Thoughts On: The Shape of Water

the shape of water

The Shape of Water is this year’s best picture winner and so I was keen to see what all the hype was about. Written and directed by Guillermo del Toro, The Shape of Water is the story of Elisa (Sally Hawkins), a cleaner in a secret research laboratory during the Cold War. One day a very special asset arrives at the lab, along with new security man Richard Strickland (Michael Shannon), and Elisa finds herself bonding with this amphibian man (Doug Jones), with whom she appears to have a special connection.

When I think about films that seem primed to win Oscars, The Shape of Water is not really one that I would expect to win. It is aesthetically beautiful, with Dan Lausten’s cinematography really lifting the scenes. It is also a film that is fairly weird, this is a film with a love story between a woman and a merman at its heart after all. That being said, it is also a film about outsiders. Elisa is a mute who only communicates through sign language, who lives next door to Giles (Richard Jenkins) who is gay and whose only friend at work is Zelda (Octavia Spencer), a black woman. They come up against the wrath of the all-American Strickland, an exemplar of everything that is wrong with seeing the world in a very narrow way. At a time where the other is instantly distrusted, The Shape of Water is a dark, fairy-tale-esque exploration of the possible extreme results from this.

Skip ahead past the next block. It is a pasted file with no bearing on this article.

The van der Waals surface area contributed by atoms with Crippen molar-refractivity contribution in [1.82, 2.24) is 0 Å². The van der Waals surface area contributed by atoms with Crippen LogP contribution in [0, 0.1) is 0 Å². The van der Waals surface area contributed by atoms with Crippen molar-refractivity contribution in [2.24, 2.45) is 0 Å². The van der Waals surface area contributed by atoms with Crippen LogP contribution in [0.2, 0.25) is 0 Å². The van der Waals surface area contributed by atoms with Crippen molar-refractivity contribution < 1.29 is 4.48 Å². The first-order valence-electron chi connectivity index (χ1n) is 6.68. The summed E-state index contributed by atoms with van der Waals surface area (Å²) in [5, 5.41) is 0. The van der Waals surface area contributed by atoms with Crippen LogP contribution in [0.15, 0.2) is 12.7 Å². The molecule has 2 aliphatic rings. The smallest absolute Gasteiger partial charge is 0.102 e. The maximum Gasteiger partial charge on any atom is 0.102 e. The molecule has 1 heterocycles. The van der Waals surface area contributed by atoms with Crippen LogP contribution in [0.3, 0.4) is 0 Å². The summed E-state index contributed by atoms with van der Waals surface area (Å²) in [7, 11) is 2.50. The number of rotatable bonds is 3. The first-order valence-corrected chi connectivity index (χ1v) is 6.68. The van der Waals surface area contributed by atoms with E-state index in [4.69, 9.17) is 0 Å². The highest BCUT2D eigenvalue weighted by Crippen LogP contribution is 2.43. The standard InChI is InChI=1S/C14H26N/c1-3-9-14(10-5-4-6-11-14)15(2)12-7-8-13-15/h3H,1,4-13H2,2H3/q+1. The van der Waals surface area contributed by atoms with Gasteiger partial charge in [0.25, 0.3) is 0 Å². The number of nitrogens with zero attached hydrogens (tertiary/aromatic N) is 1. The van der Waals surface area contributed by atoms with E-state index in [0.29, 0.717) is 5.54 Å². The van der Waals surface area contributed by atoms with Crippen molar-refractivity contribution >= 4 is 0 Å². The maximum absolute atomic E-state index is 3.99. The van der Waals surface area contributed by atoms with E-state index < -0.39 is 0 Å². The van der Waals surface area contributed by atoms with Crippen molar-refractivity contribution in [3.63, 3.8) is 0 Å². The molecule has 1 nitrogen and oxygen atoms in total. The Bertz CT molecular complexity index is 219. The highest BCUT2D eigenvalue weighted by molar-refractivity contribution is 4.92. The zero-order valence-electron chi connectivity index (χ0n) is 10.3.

sally hawkins octavia spencer the shape of water